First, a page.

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On October 13, 2023, California Governor Gavin Newsom signed a bill into law that will reinforce the state’s ban on noncompete agreements in employment by making it unlawful for employers to mandate that employees sign post-employment noncompete agreements and requiring employers to notify current and former employees that any post-employment noncompete agreements previously entered are void.

Quick Hits

  • California governor signs a bill into law that will make it expressly unlawful for employers to include post-employment noncompete clauses in employment contracts or require employees to enter post-employment noncompete agreements.
  • By February 14, 2024, employers must provide all current and certain former employees with individualized written notices that any post-employment noncompete clause in an employment agreement and/or post-employment noncompete agreement with the employer is void.
  • The law takes effect on January 1, 2024.

The signing of Assembly Bill (AB) 1076 (codified as California Business and Professions Code Section 16600.1) comes on the heels of the state’s adoption in September 2023 of Senate Bill (SB) 699 (Section 16600.5), which will prohibit employers from entering into or attempting to enforce post-employment noncompete agreements.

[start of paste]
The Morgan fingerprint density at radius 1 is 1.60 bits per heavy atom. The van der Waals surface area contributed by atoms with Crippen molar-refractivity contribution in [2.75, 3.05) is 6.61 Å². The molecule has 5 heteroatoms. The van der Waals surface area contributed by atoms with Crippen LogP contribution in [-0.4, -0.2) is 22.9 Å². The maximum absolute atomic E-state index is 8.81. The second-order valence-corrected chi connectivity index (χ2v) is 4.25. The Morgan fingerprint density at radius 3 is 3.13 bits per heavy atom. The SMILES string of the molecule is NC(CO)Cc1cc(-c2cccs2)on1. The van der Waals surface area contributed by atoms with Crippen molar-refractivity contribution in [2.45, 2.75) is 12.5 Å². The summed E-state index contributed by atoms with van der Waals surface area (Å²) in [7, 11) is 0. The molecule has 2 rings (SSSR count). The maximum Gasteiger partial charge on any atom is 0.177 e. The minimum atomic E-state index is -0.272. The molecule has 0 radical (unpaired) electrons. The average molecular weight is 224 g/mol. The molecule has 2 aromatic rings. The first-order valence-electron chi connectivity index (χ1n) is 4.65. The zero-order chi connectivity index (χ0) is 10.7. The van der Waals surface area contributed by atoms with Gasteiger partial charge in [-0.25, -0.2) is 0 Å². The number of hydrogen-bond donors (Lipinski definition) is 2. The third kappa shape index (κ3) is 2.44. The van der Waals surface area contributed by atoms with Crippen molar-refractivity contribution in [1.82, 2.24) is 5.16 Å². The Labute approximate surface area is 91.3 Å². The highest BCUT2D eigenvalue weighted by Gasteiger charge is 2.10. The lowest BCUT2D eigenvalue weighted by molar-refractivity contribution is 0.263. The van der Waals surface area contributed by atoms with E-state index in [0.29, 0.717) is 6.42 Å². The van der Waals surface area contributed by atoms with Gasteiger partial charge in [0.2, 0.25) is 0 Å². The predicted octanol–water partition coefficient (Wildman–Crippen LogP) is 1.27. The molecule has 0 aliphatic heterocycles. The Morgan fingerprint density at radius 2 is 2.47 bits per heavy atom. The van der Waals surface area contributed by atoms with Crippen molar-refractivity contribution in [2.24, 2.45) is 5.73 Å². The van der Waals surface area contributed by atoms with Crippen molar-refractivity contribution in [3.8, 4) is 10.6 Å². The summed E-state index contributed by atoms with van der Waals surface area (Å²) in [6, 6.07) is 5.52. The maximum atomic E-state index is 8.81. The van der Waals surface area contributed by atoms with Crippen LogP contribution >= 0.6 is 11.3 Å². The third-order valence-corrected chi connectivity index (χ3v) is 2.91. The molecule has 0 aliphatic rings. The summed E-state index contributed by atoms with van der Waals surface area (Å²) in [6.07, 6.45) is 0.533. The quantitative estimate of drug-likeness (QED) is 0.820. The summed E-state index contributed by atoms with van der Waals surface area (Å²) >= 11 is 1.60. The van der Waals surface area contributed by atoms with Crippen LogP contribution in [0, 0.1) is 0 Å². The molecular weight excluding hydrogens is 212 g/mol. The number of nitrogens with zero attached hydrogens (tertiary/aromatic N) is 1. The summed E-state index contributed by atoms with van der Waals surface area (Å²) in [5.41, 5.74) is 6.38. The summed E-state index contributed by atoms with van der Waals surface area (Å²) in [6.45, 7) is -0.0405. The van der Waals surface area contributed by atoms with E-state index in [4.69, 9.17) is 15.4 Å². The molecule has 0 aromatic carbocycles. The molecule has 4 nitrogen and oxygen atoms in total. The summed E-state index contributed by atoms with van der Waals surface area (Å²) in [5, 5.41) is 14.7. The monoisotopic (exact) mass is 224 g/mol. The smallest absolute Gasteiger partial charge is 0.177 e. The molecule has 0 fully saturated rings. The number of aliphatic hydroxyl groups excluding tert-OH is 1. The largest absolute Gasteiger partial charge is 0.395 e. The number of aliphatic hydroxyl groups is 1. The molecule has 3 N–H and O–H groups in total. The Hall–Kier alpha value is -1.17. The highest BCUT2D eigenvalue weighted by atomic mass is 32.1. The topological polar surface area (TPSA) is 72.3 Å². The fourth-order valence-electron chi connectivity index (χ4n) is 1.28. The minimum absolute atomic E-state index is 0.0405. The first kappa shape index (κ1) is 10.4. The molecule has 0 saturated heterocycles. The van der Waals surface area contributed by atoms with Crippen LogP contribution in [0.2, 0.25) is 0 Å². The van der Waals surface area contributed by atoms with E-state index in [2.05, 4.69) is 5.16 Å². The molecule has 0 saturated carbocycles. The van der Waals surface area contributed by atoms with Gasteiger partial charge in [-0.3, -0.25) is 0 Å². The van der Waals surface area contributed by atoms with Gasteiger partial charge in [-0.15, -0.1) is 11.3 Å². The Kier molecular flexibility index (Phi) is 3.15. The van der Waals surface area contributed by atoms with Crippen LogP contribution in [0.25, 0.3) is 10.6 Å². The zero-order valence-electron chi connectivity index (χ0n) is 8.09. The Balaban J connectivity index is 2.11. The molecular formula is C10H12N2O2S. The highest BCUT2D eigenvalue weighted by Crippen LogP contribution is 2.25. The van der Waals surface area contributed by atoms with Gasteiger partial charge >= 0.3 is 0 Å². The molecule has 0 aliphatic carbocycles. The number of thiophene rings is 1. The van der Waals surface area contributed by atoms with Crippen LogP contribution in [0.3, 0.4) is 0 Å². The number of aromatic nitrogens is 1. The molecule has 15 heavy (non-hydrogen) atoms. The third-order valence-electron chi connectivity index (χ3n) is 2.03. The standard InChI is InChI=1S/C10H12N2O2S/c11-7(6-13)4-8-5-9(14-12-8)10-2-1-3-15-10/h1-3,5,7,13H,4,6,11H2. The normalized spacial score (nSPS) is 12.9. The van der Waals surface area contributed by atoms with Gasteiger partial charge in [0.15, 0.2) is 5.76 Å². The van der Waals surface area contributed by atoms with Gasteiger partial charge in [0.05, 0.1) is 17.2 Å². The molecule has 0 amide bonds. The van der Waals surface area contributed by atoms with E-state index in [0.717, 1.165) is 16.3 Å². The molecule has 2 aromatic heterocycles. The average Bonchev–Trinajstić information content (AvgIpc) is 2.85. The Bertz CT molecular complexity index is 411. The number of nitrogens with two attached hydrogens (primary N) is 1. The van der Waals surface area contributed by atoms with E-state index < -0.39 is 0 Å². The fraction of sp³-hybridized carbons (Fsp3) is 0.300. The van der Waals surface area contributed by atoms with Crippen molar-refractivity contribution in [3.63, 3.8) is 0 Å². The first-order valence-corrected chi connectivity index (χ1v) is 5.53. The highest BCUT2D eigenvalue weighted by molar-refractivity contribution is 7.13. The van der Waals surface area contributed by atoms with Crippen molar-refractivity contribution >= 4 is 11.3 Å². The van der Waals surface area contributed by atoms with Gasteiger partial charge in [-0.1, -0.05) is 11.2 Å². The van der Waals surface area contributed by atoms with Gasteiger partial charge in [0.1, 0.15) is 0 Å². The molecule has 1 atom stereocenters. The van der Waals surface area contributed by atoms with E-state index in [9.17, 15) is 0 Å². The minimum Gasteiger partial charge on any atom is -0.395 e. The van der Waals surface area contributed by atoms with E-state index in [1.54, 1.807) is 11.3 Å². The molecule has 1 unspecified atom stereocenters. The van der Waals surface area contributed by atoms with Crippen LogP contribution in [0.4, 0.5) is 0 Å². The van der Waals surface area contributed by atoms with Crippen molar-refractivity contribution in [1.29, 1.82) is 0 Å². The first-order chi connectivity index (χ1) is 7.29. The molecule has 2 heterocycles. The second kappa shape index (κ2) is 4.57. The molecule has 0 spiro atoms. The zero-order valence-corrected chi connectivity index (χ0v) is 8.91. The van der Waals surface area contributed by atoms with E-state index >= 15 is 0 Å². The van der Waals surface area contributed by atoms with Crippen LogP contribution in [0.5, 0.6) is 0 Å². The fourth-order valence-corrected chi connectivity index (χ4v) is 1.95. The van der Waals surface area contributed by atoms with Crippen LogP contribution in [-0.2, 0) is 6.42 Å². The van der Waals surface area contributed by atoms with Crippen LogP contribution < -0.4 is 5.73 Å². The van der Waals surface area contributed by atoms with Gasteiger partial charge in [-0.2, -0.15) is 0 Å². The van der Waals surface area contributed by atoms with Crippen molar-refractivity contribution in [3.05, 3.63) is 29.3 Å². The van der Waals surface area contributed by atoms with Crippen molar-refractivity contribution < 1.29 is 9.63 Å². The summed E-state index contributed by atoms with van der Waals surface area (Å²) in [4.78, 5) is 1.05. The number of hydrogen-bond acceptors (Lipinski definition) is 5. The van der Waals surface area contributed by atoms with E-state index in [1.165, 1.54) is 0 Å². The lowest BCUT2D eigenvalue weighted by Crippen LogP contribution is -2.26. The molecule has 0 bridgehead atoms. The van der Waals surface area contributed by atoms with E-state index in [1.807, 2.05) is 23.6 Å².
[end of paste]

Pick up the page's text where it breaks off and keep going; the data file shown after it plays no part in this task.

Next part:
AB 1076 similarly will make it unlawful “to include a noncompete clause in an employment contract, or to require an employee to enter a noncompete agreement” that does not satisfy an exception under Section 16600. AB 1076 and SB 699 both take effect on January 1, 2024.

AB 1076 takes a step further by imposing a potentially burdensome notification requirement on employers. AB 1076 will require employers, by February 14, 2024, to provide individualized written notices to all current employees and all former employees (employed after January 2022) stating that any post-employment noncompete clauses contained in employment agreements or any other post-employment noncompete agreements with the employer are void.

AB 1076 further provides that a violation of Section 16600.1 will constitute an act of unfair competition within the meaning of Business and Professions Code Section 17200. Notably, SB 699 separately will create a private right of action for violations of the chapter.

Unanswered Questions

Not only could employers face challenges complying with AB 1076’s broad notice requirements, but the bill also leaves unanswered key questions about how it interfaces with related provisions of the law. For example, California Labor Code Section 925, which generally prohibits out-of-state choice of law and venue provisions, allows employees to negotiate such clauses when represented by counsel. Potentially relying on this exception, some parties may have negotiated post-employment noncompetes that would otherwise be void under California law. AB 1076 calls into question whether those agreements would be subject to the AB 1076 notice requirement.